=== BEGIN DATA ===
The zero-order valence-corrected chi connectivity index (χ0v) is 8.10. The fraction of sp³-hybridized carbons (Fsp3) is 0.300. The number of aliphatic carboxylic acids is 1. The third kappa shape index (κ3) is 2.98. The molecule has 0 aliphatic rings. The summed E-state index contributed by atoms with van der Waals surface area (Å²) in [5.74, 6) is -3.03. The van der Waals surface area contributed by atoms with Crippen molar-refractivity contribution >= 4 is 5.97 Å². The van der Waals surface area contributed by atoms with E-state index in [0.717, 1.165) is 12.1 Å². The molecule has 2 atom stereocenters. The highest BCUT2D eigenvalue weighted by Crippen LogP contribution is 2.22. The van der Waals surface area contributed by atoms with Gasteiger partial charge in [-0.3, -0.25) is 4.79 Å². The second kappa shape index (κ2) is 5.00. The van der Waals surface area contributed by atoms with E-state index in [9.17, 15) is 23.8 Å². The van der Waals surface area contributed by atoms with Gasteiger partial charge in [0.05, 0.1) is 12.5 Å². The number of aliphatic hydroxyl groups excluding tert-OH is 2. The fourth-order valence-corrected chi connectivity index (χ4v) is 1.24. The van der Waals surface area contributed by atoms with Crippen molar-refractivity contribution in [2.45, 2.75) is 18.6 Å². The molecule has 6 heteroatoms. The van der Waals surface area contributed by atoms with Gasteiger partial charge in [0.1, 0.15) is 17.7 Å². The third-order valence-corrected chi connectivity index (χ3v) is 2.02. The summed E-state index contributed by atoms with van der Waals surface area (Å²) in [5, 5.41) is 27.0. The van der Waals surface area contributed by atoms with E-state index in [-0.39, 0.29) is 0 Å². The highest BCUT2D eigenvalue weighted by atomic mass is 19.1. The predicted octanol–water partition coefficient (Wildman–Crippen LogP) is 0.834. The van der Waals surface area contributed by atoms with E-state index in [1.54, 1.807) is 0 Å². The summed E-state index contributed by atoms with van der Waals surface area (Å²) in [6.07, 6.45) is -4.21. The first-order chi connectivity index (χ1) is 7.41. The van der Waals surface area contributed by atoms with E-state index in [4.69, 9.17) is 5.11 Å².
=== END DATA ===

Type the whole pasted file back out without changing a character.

The zero-order valence-corrected chi connectivity index (χ0v) is 8.10. The fraction of sp³-hybridized carbons (Fsp3) is 0.300. The number of aliphatic carboxylic acids is 1. The third kappa shape index (κ3) is 2.98. The molecule has 0 aliphatic rings. The summed E-state index contributed by atoms with van der Waals surface area (Å²) in [5.74, 6) is -3.03. The van der Waals surface area contributed by atoms with Crippen molar-refractivity contribution >= 4 is 5.97 Å². The van der Waals surface area contributed by atoms with E-state index in [0.717, 1.165) is 12.1 Å². The molecule has 2 atom stereocenters. The highest BCUT2D eigenvalue weighted by Crippen LogP contribution is 2.22. The van der Waals surface area contributed by atoms with Gasteiger partial charge in [-0.3, -0.25) is 4.79 Å². The second kappa shape index (κ2) is 5.00. The van der Waals surface area contributed by atoms with E-state index in [9.17, 15) is 23.8 Å². The van der Waals surface area contributed by atoms with Gasteiger partial charge in [0.05, 0.1) is 12.5 Å². The number of aliphatic hydroxyl groups excluding tert-OH is 2. The fourth-order valence-corrected chi connectivity index (χ4v) is 1.24. The van der Waals surface area contributed by atoms with Crippen molar-refractivity contribution in [2.45, 2.75) is 18.6 Å². The molecule has 6 heteroatoms. The van der Waals surface area contributed by atoms with Gasteiger partial charge in [0.1, 0.15) is 17.7 Å². The third-order valence-corrected chi connectivity index (χ3v) is 2.02. The summed E-state index contributed by atoms with van der Waals surface area (Å²) in [5, 5.41) is 27.0. The van der Waals surface area contributed by atoms with E-state index in [-0.39, 0.29) is 0 Å². The highest BCUT2D eigenvalue weighted by atomic mass is 19.1. The predicted octanol–water partition coefficient (Wildman–Crippen LogP) is 0.834. The van der Waals surface area contributed by atoms with E-state index in [1.54, 1.807) is 0 Å². The summed E-state index contributed by atoms with van der Waals surface area (Å²) in [6.07, 6.45) is -4.21. The first-order chi connectivity index (χ1) is 7.41. The van der Waals surface area contributed by atoms with E-state index in [4.69, 9.17) is 5.11 Å².